These tiles do have three areas that often let them down: the base on which they are installed, the adhesive used to attach tiles to their base, and the grouting used between tiles. I’d like to focus on the latter today since that can have an impact on the tiles, the adhesive used and the base.
We live in a strange era – one that has customers judging a business not only on the quality and prices of its products but also on environmental issues. Coffee and chocolate are two products that come immediately to mind – they are not only judged on environmental issues, they are also judged on social issues such as the wages paid to those involved in these industries in third world countries. The spin off is that companies that use the products are also being judged. If your business is using products that are considered to be environmentally or socially unfriendly, then customers may well walk away.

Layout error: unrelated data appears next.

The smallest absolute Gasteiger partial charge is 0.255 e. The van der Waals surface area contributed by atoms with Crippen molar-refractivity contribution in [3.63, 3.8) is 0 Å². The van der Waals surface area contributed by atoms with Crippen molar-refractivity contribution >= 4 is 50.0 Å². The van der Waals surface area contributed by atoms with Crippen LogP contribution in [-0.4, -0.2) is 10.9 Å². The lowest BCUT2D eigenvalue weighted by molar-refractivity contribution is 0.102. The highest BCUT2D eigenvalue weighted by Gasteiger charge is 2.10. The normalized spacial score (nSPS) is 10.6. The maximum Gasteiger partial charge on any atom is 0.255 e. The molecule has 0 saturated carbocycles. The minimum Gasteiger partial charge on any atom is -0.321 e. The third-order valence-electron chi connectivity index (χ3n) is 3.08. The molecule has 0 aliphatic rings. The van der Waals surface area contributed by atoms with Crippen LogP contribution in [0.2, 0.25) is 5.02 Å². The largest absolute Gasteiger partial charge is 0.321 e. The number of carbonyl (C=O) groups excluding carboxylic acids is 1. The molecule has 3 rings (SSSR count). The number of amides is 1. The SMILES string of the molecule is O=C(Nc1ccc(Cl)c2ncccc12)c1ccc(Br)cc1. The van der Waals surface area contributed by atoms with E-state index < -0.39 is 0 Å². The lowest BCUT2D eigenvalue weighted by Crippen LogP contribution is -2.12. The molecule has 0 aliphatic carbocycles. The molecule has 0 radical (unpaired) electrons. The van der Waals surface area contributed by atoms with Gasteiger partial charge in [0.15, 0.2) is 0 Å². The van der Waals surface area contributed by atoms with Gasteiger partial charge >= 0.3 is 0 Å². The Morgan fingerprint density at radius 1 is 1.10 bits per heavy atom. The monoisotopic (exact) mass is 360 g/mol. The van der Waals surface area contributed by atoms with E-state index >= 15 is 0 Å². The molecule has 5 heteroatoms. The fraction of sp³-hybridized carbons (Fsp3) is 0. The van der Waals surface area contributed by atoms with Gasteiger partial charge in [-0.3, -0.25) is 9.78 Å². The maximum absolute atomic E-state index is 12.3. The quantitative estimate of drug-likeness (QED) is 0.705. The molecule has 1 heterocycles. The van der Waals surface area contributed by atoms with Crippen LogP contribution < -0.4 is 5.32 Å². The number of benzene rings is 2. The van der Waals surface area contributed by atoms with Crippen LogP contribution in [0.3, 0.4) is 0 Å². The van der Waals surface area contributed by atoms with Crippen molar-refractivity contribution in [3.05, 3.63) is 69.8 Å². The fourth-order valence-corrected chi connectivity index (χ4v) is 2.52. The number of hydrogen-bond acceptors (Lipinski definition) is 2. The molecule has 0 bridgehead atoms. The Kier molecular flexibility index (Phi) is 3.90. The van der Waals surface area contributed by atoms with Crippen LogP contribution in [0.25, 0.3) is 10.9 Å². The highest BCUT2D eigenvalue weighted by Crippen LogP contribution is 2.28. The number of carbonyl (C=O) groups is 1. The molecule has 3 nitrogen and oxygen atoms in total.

If you’re a fan of marble floor tiles but can’t afford their price, then travertine floor tiles could be the answer. Often confused with marble, travertine comes from the same family and has many similarities, however, it is a stone type of it’s own, and in many situations is a better option than marble. Travertine is not a new tile either. It has been around since Roman times and some of the original travertine floors are still in existence today – that certainly gives credence to travertine’s durability.